Dedicated Menswear Shows Are Making A Comeback

Givenchy will separate menswear and womenswear from June, joining other European brands embracing the uncoupling route.

By Miles Socha, Martino Carrera 25/05/2022

The coed fashion show, which gained popularity in recent years, is yielding to a great uncoupling in order to give menswear a bigger spotlight.

Versace and Dsquared2 are among European brands that recently reverted to dedicated menswear displays in order to spur their businesses. And now comes word that Givenchy will separate menswear and womenswear to give each category more visibility.

Givenchy’s spring 2023 men’s show, slated for Paris Fashion Week in June, will mark the first time showing menswear alone since Matthew Williams joined the house as creative director in June 2020.

Many argue that coed shows — a format popularized during the pandemic to present a unified brand statement — may be doing menswear a disservice, especially as a new generation of fashion-driven men drive growth in the category.

“It notably simplified the show logistics and generated savings,” said Ralph Toledano, president of the Fédération de la Haute Couture et de la Mode. “Some brands who experienced coed shows are coming back to two shows, but coed will continue to be relevant for smaller houses and no-gender brands.”

In Toledano’s view, there are arguments to be made for coed displays. “If a women’s brand wants to introduce menswear, it is a real opportunity to mix it with womenswear at the early stages of the line,” he said in an interview. “Coed shows also allow houses to illustrate the design consistency of a brand.”

According to Carlo Capasa, president of the Camera Nazionale della Moda Italiana, the coed format is still largely beneficial to emerging brands, helping them contain costs. And when timed with the men’s season, as was the case for 44 Label Group last January, coed formats allow emerging brands to conduct early sales campaigns and generate the bulk of revenues from show pieces, both for men’s and womenswear, which may be the only collection they produce.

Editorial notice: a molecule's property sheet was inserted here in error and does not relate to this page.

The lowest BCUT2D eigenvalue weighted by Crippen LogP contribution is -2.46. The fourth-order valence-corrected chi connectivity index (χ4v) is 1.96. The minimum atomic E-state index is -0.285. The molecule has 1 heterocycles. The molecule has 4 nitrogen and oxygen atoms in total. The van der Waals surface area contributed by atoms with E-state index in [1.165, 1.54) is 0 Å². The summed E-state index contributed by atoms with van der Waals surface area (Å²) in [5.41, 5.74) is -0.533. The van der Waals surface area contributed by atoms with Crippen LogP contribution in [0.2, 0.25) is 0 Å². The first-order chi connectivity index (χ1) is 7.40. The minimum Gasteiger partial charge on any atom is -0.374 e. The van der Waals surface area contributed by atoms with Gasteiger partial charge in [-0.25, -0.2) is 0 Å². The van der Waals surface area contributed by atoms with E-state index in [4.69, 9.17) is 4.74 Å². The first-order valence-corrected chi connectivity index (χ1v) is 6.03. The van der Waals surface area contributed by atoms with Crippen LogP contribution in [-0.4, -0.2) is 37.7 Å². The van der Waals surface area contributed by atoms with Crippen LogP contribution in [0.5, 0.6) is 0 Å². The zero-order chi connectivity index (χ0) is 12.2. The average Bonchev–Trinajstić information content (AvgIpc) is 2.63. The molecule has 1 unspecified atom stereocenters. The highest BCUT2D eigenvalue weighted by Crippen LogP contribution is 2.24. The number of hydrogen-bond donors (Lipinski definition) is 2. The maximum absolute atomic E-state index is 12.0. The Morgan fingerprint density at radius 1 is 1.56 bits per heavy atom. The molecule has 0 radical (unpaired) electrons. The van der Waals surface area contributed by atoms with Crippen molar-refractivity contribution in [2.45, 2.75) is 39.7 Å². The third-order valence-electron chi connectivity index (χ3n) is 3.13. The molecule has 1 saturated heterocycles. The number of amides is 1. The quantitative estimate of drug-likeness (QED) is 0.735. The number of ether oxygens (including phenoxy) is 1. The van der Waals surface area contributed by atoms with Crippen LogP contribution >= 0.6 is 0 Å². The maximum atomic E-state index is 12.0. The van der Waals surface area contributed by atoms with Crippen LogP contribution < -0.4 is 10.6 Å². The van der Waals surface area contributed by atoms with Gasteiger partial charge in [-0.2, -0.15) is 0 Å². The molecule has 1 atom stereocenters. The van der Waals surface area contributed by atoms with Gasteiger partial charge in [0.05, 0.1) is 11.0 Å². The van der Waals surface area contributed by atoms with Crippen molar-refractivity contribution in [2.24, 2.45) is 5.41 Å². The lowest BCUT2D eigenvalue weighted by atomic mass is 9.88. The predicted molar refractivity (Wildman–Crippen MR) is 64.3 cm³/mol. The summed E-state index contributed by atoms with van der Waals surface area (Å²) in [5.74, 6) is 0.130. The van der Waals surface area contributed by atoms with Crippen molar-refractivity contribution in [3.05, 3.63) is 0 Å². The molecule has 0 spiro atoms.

But there are risks.

“In general, as womenswear is more impactful than menswear, the audience may be distracted from menswear,” Toledano said. “And if you show womenswear at the men’s fashion week, it is sure that it will get less attention than if you show it in the women’s fashion week.”

Regardless, menswear is becoming more and more visible, according to Toledano. “Probably because the market has been growing significantly for a while, and also because the quality of the collections has dramatically increased, both in wearability and innovation,” he explained.

“Men’s is quite an essential part of the business and showing it separately is putting it back under the spotlight, avoiding the risk womenswear swallows its identity,” echoed Capasa. He underscored how a new generation of male customers is more fashion-driven than in the past, further boosting the segment’s visibility.

“The men’s season is more compact than women’s, as is business, but it is inching up and we expect a strong week in June,” he added.

Menswear generated revenues of $413 billion in 2021 and is poised to grow at a compound annual growth rate of 5 percent until 2024, to half a trillion dollars, according to Euromonitor International. 

But for now, data suggests coed shows get more attention on digital channels.

“When looking at brands that showed men’s versus women’s separately, we see coverage for women’s can be up to four times higher in media impact value than their male counterparts,” according to Launchmetrics. “Even though the two are sharing a piece of the same pie, sometimes coverage for men’s during women’s can mean brands are getting up to 50 percent of the show’s share of voice, which during women’s fashion weeks is usually the same or more media impact value than if they had showed separately during men’s fashion week.”